The X Factor was met with lukewarm responses from critics. AllMusic rated the album two stars out of five, stating that "suffering from a lack of powerful riffs and tightly written songs, The X Factor is a lackluster latter-day album from Iron Maiden. Although the band doesn't sound particularly bad on the record, they don't sound inspired and there's a noticeable lack of energy to the performances which makes the lack of imagination all the more apparent."
Sputnikmusic were somewhat more positive about the release, deeming the album "a change for Iron Maiden, and a very important one at that" as it "paved the way for future albums of similar length". They also praised the "often criticized" Blaze Bayley, whose voice they claimed "was perfect for the new release."
|1.||"Sign of the Cross"||Steve Harris||11:18|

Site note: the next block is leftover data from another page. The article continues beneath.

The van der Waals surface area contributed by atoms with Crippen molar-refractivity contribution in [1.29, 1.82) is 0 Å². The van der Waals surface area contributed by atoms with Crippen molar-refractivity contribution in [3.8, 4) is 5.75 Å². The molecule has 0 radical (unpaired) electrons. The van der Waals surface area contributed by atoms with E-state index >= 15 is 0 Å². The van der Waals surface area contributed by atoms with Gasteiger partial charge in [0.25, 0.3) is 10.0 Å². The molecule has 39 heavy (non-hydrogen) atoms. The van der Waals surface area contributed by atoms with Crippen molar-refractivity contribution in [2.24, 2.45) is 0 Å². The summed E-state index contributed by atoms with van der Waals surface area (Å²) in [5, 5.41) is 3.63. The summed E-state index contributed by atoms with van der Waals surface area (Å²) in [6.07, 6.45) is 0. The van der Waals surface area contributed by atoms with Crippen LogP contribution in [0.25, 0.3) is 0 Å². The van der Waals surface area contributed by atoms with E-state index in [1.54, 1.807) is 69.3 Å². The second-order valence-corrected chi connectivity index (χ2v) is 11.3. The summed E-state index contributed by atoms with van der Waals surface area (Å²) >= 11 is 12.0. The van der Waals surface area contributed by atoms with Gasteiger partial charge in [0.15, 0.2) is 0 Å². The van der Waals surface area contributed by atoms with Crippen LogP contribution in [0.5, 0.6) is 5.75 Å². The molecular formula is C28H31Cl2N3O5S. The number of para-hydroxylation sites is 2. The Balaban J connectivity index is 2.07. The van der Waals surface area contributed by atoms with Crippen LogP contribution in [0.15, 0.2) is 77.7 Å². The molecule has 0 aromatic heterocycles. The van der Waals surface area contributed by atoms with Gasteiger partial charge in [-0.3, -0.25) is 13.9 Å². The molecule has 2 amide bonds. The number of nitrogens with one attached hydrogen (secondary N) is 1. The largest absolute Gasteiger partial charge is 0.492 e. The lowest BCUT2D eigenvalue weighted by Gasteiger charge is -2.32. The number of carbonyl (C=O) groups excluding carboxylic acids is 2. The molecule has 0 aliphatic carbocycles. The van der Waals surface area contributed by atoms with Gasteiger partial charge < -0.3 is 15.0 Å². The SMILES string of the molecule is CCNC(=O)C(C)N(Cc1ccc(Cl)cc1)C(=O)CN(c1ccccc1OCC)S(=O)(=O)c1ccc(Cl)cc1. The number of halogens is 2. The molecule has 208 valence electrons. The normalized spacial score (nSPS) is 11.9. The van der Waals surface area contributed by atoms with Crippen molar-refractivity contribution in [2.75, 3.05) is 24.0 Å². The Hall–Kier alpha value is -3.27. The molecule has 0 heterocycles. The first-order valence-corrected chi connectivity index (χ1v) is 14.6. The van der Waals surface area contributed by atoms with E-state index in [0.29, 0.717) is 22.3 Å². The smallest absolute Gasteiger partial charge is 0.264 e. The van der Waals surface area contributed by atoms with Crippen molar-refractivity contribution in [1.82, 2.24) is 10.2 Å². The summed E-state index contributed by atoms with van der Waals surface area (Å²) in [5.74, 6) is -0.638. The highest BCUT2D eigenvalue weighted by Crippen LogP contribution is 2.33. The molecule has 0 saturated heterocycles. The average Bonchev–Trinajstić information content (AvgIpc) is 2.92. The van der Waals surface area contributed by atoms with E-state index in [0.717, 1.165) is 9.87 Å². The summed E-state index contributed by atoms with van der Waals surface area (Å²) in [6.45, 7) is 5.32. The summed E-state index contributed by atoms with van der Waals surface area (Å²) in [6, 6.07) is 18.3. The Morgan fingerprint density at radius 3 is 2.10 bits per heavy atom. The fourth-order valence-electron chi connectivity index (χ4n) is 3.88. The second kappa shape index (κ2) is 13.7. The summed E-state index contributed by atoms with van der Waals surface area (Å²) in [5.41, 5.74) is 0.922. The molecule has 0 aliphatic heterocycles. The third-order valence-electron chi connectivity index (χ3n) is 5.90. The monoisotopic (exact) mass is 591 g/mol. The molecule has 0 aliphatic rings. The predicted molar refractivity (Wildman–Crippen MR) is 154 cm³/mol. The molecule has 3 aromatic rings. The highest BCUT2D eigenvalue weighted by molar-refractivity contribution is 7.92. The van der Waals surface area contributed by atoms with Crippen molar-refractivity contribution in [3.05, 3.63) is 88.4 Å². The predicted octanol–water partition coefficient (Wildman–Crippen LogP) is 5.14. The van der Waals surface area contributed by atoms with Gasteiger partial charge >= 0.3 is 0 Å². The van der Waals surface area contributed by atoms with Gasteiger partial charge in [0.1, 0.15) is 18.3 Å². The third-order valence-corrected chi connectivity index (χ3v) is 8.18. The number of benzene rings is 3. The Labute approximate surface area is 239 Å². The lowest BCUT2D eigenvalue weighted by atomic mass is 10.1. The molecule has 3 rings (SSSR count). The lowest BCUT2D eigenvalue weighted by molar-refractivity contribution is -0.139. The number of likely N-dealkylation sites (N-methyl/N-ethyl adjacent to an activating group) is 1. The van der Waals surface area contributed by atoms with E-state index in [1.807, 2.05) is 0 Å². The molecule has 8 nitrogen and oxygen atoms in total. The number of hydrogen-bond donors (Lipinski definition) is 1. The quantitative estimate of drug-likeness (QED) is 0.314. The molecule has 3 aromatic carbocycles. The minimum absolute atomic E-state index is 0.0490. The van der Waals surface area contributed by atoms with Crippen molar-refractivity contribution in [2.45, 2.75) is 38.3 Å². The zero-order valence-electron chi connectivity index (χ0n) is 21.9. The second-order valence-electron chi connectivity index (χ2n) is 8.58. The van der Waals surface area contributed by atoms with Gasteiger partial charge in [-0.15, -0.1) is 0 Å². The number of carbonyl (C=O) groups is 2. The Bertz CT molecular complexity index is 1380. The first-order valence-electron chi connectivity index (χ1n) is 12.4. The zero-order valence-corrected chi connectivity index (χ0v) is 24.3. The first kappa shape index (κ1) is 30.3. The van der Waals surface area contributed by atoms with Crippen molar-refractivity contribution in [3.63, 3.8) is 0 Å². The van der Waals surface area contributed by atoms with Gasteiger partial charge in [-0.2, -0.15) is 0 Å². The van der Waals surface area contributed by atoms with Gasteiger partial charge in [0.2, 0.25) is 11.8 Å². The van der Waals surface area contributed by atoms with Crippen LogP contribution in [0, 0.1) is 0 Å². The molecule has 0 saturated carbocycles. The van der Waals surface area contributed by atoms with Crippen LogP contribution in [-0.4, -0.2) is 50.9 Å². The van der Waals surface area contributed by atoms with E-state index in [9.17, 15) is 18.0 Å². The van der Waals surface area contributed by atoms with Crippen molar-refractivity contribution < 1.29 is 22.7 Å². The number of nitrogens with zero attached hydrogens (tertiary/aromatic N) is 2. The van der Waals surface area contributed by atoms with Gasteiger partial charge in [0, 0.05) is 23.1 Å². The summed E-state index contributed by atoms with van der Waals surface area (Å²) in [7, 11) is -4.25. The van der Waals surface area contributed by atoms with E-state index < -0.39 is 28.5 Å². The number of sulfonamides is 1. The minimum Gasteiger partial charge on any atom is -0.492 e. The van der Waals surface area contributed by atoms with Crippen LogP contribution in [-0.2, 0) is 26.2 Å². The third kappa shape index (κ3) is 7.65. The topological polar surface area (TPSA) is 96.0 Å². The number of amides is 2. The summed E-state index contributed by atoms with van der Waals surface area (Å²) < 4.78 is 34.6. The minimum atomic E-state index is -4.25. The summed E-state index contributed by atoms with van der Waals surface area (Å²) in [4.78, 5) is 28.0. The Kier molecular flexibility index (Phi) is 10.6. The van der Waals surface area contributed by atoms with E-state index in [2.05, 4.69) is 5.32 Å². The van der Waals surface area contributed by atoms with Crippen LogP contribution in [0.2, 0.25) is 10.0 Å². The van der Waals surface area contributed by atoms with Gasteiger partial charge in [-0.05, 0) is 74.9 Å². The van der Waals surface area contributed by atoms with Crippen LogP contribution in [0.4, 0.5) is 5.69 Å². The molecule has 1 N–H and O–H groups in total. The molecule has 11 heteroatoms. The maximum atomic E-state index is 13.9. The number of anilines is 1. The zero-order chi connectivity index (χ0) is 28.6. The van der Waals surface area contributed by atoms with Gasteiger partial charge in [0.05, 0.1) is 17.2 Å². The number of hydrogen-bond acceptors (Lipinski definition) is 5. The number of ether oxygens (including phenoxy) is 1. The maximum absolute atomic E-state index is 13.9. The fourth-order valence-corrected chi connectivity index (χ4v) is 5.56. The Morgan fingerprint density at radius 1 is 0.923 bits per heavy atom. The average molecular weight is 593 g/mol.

|2.||"Lord of the Flies"||Harris, Janick Gers||5:04|
|3.||"Man on the Edge"||Blaze Bayley, Gers||4:13|
|4.||"Fortunes at War"||Harris||7:24|
|5.||"Look for the Truth"||Bayley, Gers, Harris||5:10|
|6.||"The Aftermath"||Harris, Bayley, Gers||6:21|
|7.||"Judgement of Heaven"||Harris||5:12|
|8.||"Blood on the World's Hands"||Harris||5:58|
|9.||"The Edge of Darkness"||Harris, Bayley, Gers||6:39|
|10.||"2 A.M."||Bayley, Gers, Harris||5:38|
|11.||"The Unbeliever"||Harris, Gers||8:10|
|Japanese bonus disc|
|1.||"Justice of the Peace"||Harris, Dave Murray||3:33|
|2.||"I Live My Way"||Harris, Bayley, Gers||3:48|
|3.||"Judgement Day"||Bayley, Gers||4:04|
Production and performance credits are adapted from the album liner notes.
- Iron Maiden
- Steve Harris – bass, producer, mixing
- Blaze Bayley – vocals
- Dave Murray – guitar
- Janick Gers – guitar
- Nicko McBrain – drums
- Additional musicians
- Michael Kenney – keyboards
- The Xpression Choir – Gregorian chants on "Sign of the Cross"
- Nigel Green – producer, engineer, mixing
- Ronal Whelan – mastering
- Mick McKenna – assistant engineer
- Les Lambert – assistant engineer
- Hugh Syme – digital illustration, sleeve design, art direction
- Ross Halfin – photography
- Simon Fowler – photography
- Tony Frederick – photography
- Rod Smallwood – management
- Merck Mercuriadis – management
- Andy Taylor – management
- Aky Najeeb – management
|United Kingdom (BPI)||Silver||60,000^|
*sales figures based on certification alone